Nobody Was Listening, Now everyone’s talking about Roundhouse Radio


So, now we get word Roundhouse Radio has been sold, and will be going dark on Sunday night.  Meaning the current owners will no longer pay the costs involved in operating the station beyond this weekend. In the meantime and in-between time, next move will be by the CRTC to either approve or reject the sale.

As much as we’re sorry to see the demise of this unique radio station in Vancouver, it is, what it is!

In talking with a number of friends these past few days, naturally the topic came around to Roundhouse going black, and the big question, what would you do with this Vancouver radio frequency? Keeping in mind the weak signal, which could and should probably be included in the application, and that is for an increase in power, or possibly low power repeater stations in the lower mainland.

If it was your brand new radio station, what would you do with 98.3 FM?

Comments please…





  1. I dont think I would personally invest, but somebody or a group has a vision. Dont they need a stronger signal to garner a larger audience? I wish the new owner all the best, start by changing the name please.

  2. Kirk Lapointe has a lengthy analysis over on his FB page. Here’s a brief excerpt.

    Well, the good news is that a buyer for #RoundhouseRadio has been found.
    The not-so-good news is that it’s clear the new owners want a clean sweep of the operation and have, in effect, bought a licence.
    Which means the noble effort at building discourse in Vancouver drops off the air Sunday around dinner time and will most likely only resurface later in a different, still undisclosed format.

  3. The question should be, what could you do with it? Music of what’s left of your life, country, blues, today’s hot hits, classic rock does it really matter?

    The only thing that might possibly work in my opinion would be a station catering to Vancouver’s Asian community. As you know there are plenty of very wealthy business owners in the Asian Community with a lot of money to spend.

    Besides that, some English language station playing music would most likely become some sort of jukebox. Who would listen to it and why?

    As someone else said on one of these threads it would be one expensive money losing hobby for whoever buys it.

  4. Without a doubt, RHW was a top professional sounding radio station, but the problem I see is how in the world, and why would they want to compete with cbc and cknw who are both politically left leaning, as well as Trump haters. I almost get the feeling, in order to qualify for an on air show, especially at nw, first and formost, you have to be a Trump hater. What happened to all the conservative libertarian and Free Thinkers who live on the lower mainland. Vancouver is starving for a conservative talk show. Music wise, the station would bring back the CISL format. I’d like to see Doc Harris do a talk show from 9 to Noon. Doc Harris you say! Yes, Doc is more right leaning and even had the opportunity to show his wares when he was doing weekends on NW while Frosty was at the station, and it was reported Doc had better numbers than Frosty. I’d bring John Ashbridge out of retirement to set up an original NW style newsroom as news director and morning anchor. I like Gene Valaitis , but he would have to knock the anti-Trump agenda. Then I would be looking for a young Pat Burns or Jack Webster to fill evenings from 9pm to Midnight or 1am, followed by good old rock and roll until the wake up show begins. Nothing wrong with being a dreamer.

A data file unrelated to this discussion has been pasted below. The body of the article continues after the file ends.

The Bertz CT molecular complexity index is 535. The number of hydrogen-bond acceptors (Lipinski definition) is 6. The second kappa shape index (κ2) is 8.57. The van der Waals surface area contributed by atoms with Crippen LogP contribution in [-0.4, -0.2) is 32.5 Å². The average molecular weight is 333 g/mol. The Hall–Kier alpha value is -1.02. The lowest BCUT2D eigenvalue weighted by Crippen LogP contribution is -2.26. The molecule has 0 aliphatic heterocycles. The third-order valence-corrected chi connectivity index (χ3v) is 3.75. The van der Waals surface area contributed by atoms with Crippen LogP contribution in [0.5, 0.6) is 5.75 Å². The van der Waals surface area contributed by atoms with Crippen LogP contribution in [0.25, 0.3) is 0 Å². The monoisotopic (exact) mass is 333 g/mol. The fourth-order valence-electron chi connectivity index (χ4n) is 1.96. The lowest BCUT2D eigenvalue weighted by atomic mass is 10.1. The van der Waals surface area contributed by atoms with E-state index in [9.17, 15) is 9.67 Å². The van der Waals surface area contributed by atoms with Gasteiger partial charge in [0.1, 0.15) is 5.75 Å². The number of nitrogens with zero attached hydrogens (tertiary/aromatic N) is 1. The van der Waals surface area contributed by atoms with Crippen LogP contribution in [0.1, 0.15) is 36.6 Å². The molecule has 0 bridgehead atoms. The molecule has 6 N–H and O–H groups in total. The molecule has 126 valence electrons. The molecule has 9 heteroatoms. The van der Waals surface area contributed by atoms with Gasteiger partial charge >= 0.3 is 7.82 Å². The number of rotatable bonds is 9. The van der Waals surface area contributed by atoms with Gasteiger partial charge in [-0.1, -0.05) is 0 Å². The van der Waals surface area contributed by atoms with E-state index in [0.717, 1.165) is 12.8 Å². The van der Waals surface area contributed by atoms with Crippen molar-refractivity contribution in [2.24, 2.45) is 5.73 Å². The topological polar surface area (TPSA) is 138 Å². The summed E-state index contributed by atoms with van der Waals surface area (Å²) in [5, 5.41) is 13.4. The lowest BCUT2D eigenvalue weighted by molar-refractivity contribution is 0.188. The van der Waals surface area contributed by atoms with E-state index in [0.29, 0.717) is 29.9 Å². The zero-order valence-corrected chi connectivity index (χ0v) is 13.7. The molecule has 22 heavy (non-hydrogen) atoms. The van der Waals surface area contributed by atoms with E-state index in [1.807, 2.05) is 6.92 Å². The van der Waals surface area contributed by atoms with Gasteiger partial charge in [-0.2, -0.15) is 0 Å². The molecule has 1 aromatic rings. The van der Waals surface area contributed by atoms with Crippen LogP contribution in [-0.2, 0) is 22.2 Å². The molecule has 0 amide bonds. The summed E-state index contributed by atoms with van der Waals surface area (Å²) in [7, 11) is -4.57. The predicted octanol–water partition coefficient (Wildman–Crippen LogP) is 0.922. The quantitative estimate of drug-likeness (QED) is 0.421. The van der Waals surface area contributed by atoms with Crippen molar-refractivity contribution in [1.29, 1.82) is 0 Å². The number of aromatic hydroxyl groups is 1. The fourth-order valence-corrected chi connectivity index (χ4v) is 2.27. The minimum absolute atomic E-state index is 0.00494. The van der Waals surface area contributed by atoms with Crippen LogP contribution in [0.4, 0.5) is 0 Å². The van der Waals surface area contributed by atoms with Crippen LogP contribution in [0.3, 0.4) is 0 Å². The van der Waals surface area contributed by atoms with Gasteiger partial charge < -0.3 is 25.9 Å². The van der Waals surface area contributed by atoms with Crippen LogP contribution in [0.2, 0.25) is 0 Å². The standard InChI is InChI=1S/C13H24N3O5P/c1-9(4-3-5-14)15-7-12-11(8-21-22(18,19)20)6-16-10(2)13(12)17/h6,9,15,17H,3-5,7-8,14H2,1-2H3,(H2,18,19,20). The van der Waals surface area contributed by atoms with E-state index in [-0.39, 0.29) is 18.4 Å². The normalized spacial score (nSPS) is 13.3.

5. Phil P…RHR should hire you now, apply for ‘more wattage’, hire the folks you mention and bada-boom, bada-bing…I’m in.
    Then get Campbell, Allen, Bennett & Smythe in as shareholders, & grow from there.☺

  6. the guessing game shall continue, at least for the interim, until an official announcement is made. My thoughts about who would have come forward and bought the frequency, depending on crtc approval, of course. Someone mentioned Pattison, He’s still trying to make a go of the Peak. Someone figured Castanet would like to enter the Vancouver market, but me thinks Nick has plenty on his hands right now trying to make a go of his newly acquired radio station called Okanagan Oldies. Hmmm, what about his right hand man in the operation, Paul Larsen, also one of the owners of Clear Sky Radio. Maybe, after all, they just sold their station in Medicine Hat, so maybe they have a few dollars to play with, and hey, this is a great chance to get into a major market. What’s it worth? After all, there is no audience. All you’re really buying is an FM Frequency, and one that hardly covers the Vancouver market. What’s that worth in dollars and cents? One rumour came in, the interested party was a group out of Regina, which could very well be Harvard. A Great opportunity for them to get into major market Vancouver. Again, whats it worth. How much would you pay for it, if you had the dollars and SENSE?

  7. There were a bunch of test promos, which the station played prior to launching in October 2015. Then “Angel” by Sarah McLachlyn (who performed on the RHR stage for the station launch), then dead air just after 7:30. I guess that’s it.

  8. The AM 600 frequency is still vacant. An ethnic broadcaster is supposed to be using it. Perhaps Roundhouse should be using it instead. Furthermore, an FM frequency formerly used by Aboriginal Voices Radio is still vacant. It is supposed to be used by a new aboriginal broadcaster at some point. To summarize, there are two radio frequencies in the Vancouver area that are not being used; perhaps Roundhouse should be using them.


Please enter your comment!
Please enter your name here